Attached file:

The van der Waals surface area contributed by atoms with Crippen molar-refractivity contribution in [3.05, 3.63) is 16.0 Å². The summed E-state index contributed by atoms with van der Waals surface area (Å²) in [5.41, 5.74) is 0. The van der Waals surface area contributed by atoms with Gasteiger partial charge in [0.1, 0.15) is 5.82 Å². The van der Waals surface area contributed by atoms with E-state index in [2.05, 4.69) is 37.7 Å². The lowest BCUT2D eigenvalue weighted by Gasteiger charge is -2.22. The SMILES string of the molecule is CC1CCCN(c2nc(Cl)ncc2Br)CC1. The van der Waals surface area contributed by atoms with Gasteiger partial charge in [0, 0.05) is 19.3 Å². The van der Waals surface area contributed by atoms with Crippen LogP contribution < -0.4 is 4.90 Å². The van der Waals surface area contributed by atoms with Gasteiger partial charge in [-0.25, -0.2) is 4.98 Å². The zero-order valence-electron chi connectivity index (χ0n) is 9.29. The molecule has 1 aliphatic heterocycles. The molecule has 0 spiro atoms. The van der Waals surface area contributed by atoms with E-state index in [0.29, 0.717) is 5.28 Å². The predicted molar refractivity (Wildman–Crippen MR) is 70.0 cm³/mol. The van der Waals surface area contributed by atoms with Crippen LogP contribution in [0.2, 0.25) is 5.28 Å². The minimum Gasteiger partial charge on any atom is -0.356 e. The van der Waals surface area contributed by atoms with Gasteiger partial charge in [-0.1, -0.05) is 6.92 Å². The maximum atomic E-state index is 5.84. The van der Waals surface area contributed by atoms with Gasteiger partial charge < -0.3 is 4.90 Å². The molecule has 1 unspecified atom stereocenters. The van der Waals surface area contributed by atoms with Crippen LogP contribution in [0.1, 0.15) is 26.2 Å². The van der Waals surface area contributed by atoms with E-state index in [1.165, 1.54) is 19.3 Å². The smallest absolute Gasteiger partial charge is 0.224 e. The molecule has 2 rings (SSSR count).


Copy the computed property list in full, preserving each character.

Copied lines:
The van der Waals surface area contributed by atoms with Crippen molar-refractivity contribution in [3.05, 3.63) is 16.0 Å². The summed E-state index contributed by atoms with van der Waals surface area (Å²) in [5.41, 5.74) is 0. The van der Waals surface area contributed by atoms with Gasteiger partial charge in [0.1, 0.15) is 5.82 Å². The van der Waals surface area contributed by atoms with E-state index in [2.05, 4.69) is 37.7 Å². The lowest BCUT2D eigenvalue weighted by Gasteiger charge is -2.22. The SMILES string of the molecule is CC1CCCN(c2nc(Cl)ncc2Br)CC1. The van der Waals surface area contributed by atoms with Gasteiger partial charge in [0, 0.05) is 19.3 Å². The van der Waals surface area contributed by atoms with Crippen LogP contribution < -0.4 is 4.90 Å². The van der Waals surface area contributed by atoms with Gasteiger partial charge in [-0.25, -0.2) is 4.98 Å². The zero-order valence-electron chi connectivity index (χ0n) is 9.29. The molecule has 1 aliphatic heterocycles. The molecule has 0 spiro atoms. The van der Waals surface area contributed by atoms with E-state index in [0.29, 0.717) is 5.28 Å². The predicted molar refractivity (Wildman–Crippen MR) is 70.0 cm³/mol. The van der Waals surface area contributed by atoms with Crippen LogP contribution in [0.2, 0.25) is 5.28 Å². The minimum Gasteiger partial charge on any atom is -0.356 e. The van der Waals surface area contributed by atoms with Gasteiger partial charge in [-0.1, -0.05) is 6.92 Å². The maximum atomic E-state index is 5.84. The van der Waals surface area contributed by atoms with Gasteiger partial charge < -0.3 is 4.90 Å². The molecule has 1 unspecified atom stereocenters. The van der Waals surface area contributed by atoms with Crippen LogP contribution in [0.1, 0.15) is 26.2 Å². The van der Waals surface area contributed by atoms with E-state index in [1.165, 1.54) is 19.3 Å². The smallest absolute Gasteiger partial charge is 0.224 e. The molecule has 2 rings (SSSR count).